November 14, 1919 – September 29, 2022

Kisaye (Nakasaki) Sato passed away peacefully on September 29, 2022, at the age of 102.

She was born on November 14, 1919, in Monterey, Calif., to parents Mankichi and Osute Nakasaki. She had three siblings, Bill, Kae, and Shigemi. When she was four years old, the family moved to Southern California, where she spent her childhood days in Terminal Island. After graduating from San Pedro High School in 1937 she continued her education in Wakayama-ken, Japan. She attended and graduated the girls’ school Wakayama Kenritsu Jogakko in 1941.

During WWII, Kisaye’s family was interned in Poston, Arizona. Upon her return to Los Angeles, she found employment at the Shin Nichibei newspaper, and in 1948, she married Tetsuo (“Ted”) Sato, a journalist. The couple welcomed their daughter, Patricia, in 1950. Kisaye had a long career at The Bank of Tokyo of California (which later became Union Bank) from 1953 to 1984. In their retirement, she and Tetsuo traveled the world before he passed away in 2002. She was an active member of many clubs, including the Nanka Wakayama Kenjin-kai, the Terminal Islanders (of which she was a charter member), the Nanka Togin-kai, and the Asia America Symphony Guild.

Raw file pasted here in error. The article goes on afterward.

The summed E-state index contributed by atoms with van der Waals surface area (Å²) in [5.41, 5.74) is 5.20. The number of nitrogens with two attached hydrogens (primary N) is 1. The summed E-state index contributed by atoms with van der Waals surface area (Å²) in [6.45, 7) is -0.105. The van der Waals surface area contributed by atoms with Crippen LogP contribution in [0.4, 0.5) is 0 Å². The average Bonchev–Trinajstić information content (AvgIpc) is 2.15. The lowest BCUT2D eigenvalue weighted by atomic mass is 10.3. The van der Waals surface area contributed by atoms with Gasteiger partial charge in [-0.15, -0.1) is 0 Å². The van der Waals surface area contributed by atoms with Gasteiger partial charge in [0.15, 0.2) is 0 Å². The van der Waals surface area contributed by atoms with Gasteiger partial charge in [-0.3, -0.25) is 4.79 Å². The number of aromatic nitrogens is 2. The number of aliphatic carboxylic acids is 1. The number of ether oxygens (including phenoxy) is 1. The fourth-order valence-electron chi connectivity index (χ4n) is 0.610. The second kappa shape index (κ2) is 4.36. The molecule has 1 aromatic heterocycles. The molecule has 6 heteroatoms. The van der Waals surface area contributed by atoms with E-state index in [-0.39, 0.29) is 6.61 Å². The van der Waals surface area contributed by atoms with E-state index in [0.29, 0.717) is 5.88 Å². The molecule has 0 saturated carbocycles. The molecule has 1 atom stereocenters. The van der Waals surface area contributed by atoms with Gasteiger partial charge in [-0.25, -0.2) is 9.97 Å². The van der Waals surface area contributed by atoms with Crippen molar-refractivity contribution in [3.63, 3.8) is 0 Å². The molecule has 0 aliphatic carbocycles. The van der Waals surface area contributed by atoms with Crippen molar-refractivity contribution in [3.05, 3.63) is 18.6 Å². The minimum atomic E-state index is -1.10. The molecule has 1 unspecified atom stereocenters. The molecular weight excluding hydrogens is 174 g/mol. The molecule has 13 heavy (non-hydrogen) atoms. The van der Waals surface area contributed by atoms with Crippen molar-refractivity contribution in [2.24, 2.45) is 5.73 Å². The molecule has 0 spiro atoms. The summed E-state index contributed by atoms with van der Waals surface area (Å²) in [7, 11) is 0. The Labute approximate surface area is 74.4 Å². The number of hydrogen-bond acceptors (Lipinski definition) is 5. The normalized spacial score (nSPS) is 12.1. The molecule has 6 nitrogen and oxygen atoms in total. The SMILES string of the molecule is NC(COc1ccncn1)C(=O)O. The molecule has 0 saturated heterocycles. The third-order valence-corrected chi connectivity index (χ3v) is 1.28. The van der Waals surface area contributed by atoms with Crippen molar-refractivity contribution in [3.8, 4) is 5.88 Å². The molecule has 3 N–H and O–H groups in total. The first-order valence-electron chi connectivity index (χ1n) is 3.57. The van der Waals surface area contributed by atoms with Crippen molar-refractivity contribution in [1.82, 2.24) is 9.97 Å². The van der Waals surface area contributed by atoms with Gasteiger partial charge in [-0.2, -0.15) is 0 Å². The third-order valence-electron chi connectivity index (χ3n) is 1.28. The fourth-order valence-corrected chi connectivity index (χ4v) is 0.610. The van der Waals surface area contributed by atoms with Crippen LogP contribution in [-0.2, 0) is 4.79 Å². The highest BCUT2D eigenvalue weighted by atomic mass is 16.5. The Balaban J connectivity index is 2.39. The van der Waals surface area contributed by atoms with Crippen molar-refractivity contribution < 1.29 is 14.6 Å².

Kisaye’s loved ones remember her as hard-working and dedicated to her family and community. She was meticulous, doing everything “chanto,” exactly right. Her Monterey Park home was a gathering place, where she hosted many parties, including Oshogatsu feasts, where family came together to eat dishes she had spent days carefully preparing. She was the last survivor among her siblings and siblings-in-law, and she kept photos of all of them prominently in her house, keeping their memory alive for the younger generations.

She is survived by her daughter, Patti, and many loving nieces and nephews, and predeceased by her husband, Tetsuo, and siblings, Bill (Kazumi), Kae (Yoshi), and Shigemi (Shizuko).

A private service was held at Rose Hills Memorial Park. In lieu of flowers, please consider a donation to the Japanese American National Museum.

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